DTT Comes to India

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New Delhi, India -- State-run broadcasting company
Doordarshan plans to launch a digital-terrestrial-television service in May. Word of the
service emerged during a talk by Doordarshan's engineer-in-chief, B.K. De, at the
recent Broadcasting Engineering conference held here.

The service will initially be available in the metropolitan
areas of Delhi, Chennai, Mumbai and Calcutta. According to De, the DTT service will be
utilized to both upgrade existing signals to high-definition television and to offer more
channels to subscribers.

Initially, Doordarshan will offer all 17 of its established
channels on DTT -- 14 or 15 of them have only been available on a regional basis in the
past. When the cost of receivers drops, more services will be added.

Among those new services on the drawing board are sports,
agricultural and educational channels. Doordarshan is also hoping to revive three channels
that it previously dropped, including a highbrow cultural channel and an international
service.

De said Doordarshan chose to use the Digital Video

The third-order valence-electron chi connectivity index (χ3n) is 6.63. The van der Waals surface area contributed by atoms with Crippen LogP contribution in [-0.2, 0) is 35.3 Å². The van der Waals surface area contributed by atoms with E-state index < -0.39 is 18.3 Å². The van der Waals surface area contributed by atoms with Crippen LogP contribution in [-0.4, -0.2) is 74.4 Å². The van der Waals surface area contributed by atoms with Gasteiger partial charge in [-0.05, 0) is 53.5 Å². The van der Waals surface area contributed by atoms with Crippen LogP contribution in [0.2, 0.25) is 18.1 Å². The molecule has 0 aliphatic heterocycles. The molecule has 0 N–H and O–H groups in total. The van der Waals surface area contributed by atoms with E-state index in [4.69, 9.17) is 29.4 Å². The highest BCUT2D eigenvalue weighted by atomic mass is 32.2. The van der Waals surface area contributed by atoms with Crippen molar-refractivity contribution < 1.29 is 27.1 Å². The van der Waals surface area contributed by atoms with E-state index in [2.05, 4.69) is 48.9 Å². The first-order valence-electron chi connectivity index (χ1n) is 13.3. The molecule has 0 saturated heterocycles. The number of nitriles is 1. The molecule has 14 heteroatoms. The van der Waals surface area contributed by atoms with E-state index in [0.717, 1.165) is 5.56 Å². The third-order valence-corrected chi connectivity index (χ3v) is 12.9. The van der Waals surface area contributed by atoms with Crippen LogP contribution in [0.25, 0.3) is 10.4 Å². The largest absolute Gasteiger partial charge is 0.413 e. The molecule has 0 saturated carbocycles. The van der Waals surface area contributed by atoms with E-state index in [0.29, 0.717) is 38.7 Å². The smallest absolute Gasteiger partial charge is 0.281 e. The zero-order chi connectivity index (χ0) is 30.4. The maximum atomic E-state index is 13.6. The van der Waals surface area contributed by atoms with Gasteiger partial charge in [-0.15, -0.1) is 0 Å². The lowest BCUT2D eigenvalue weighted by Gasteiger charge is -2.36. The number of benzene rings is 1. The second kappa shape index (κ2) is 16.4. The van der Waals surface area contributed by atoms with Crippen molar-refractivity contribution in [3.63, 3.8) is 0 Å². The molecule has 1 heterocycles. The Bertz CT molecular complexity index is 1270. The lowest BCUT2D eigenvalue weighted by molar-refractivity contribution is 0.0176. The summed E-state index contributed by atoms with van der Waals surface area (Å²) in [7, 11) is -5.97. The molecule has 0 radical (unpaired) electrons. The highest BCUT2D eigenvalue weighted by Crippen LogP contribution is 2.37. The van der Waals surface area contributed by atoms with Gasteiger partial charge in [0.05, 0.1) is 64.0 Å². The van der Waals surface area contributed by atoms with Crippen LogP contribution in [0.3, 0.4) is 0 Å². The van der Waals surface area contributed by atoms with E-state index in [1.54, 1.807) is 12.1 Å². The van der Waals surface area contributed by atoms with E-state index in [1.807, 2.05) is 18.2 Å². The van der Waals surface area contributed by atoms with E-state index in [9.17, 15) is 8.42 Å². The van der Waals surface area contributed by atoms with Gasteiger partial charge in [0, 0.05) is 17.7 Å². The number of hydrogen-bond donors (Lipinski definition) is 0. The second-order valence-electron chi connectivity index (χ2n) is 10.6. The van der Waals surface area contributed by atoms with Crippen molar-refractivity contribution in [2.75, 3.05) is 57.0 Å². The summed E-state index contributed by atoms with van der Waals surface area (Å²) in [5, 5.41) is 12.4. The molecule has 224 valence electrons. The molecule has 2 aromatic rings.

Broadcasting format. The American ATSC (Advanced Television Systems Committee)
transmission format had been considered, but it was deemed unsuitable.

Doordarshan expects to spend $US714 million on DTT
equipment over the next five years. It will expand into additional markets with caution.

"We want to first gauge the response [to DTT] in the
metro cities before we proceed to smaller towns," De said. "Each set-top
receiver presently costs [consumers] $US300 apiece. It is only when these receivers are
mass-produced that their price will come down and the average viewer will be able to
afford it."

Media analysts said the key to the success of the DTT plans
is making set-top boxes affordable.

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